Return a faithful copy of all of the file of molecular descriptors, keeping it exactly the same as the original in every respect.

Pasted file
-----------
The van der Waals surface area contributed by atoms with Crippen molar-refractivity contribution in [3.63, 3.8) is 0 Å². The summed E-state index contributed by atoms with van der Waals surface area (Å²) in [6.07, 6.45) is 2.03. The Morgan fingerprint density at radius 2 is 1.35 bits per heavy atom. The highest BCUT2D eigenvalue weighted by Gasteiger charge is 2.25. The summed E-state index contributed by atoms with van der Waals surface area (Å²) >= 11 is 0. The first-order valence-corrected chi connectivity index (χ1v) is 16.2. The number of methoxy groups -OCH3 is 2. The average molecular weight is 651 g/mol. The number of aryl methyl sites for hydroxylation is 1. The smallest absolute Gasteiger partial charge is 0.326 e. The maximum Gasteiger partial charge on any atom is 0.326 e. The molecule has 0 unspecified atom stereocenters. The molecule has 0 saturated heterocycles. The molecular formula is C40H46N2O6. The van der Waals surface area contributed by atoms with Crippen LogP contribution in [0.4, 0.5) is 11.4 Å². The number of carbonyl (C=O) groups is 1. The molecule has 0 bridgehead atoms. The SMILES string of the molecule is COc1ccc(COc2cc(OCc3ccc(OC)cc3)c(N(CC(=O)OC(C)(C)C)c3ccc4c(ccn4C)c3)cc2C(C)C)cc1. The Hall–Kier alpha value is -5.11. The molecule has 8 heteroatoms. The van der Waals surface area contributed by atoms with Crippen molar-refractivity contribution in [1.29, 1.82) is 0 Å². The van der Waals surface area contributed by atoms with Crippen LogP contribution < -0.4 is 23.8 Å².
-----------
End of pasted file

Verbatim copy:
The van der Waals surface area contributed by atoms with Crippen molar-refractivity contribution in [3.63, 3.8) is 0 Å². The summed E-state index contributed by atoms with van der Waals surface area (Å²) in [6.07, 6.45) is 2.03. The Morgan fingerprint density at radius 2 is 1.35 bits per heavy atom. The highest BCUT2D eigenvalue weighted by Gasteiger charge is 2.25. The summed E-state index contributed by atoms with van der Waals surface area (Å²) >= 11 is 0. The first-order valence-corrected chi connectivity index (χ1v) is 16.2. The number of methoxy groups -OCH3 is 2. The average molecular weight is 651 g/mol. The number of aryl methyl sites for hydroxylation is 1. The smallest absolute Gasteiger partial charge is 0.326 e. The maximum Gasteiger partial charge on any atom is 0.326 e. The molecule has 0 unspecified atom stereocenters. The molecule has 0 saturated heterocycles. The molecular formula is C40H46N2O6. The van der Waals surface area contributed by atoms with Crippen LogP contribution in [0.4, 0.5) is 11.4 Å². The number of carbonyl (C=O) groups is 1. The molecule has 0 bridgehead atoms. The SMILES string of the molecule is COc1ccc(COc2cc(OCc3ccc(OC)cc3)c(N(CC(=O)OC(C)(C)C)c3ccc4c(ccn4C)c3)cc2C(C)C)cc1. The Hall–Kier alpha value is -5.11. The molecule has 8 heteroatoms. The van der Waals surface area contributed by atoms with Crippen molar-refractivity contribution in [1.29, 1.82) is 0 Å². The van der Waals surface area contributed by atoms with Crippen LogP contribution < -0.4 is 23.8 Å².